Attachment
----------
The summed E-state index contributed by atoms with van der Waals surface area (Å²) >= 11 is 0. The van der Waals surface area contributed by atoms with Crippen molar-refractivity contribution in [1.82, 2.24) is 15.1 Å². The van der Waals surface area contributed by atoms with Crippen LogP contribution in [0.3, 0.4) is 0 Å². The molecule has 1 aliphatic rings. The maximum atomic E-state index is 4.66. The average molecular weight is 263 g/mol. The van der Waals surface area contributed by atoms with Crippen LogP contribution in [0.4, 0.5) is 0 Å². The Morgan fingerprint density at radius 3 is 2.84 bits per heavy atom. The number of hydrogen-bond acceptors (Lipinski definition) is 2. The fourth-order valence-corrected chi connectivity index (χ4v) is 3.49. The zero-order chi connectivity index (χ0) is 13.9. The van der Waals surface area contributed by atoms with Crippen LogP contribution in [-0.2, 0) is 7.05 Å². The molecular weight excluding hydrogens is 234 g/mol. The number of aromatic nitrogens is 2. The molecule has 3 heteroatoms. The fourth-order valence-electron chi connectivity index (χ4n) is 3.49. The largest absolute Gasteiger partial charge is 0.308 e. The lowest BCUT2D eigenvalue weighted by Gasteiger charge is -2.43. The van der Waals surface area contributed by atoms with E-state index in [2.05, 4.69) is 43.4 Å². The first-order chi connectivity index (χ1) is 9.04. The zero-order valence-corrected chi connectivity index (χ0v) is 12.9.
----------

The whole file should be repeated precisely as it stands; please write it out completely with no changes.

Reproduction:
The summed E-state index contributed by atoms with van der Waals surface area (Å²) >= 11 is 0. The van der Waals surface area contributed by atoms with Crippen molar-refractivity contribution in [1.82, 2.24) is 15.1 Å². The van der Waals surface area contributed by atoms with Crippen LogP contribution in [0.3, 0.4) is 0 Å². The molecule has 1 aliphatic rings. The maximum atomic E-state index is 4.66. The average molecular weight is 263 g/mol. The van der Waals surface area contributed by atoms with Crippen LogP contribution in [0.4, 0.5) is 0 Å². The Morgan fingerprint density at radius 3 is 2.84 bits per heavy atom. The number of hydrogen-bond acceptors (Lipinski definition) is 2. The fourth-order valence-corrected chi connectivity index (χ4v) is 3.49. The zero-order chi connectivity index (χ0) is 13.9. The van der Waals surface area contributed by atoms with Crippen LogP contribution in [-0.2, 0) is 7.05 Å². The molecular weight excluding hydrogens is 234 g/mol. The number of aromatic nitrogens is 2. The molecule has 3 heteroatoms. The fourth-order valence-electron chi connectivity index (χ4n) is 3.49. The largest absolute Gasteiger partial charge is 0.308 e. The lowest BCUT2D eigenvalue weighted by Gasteiger charge is -2.43. The van der Waals surface area contributed by atoms with E-state index in [2.05, 4.69) is 43.4 Å². The first-order chi connectivity index (χ1) is 9.04. The zero-order valence-corrected chi connectivity index (χ0v) is 12.9.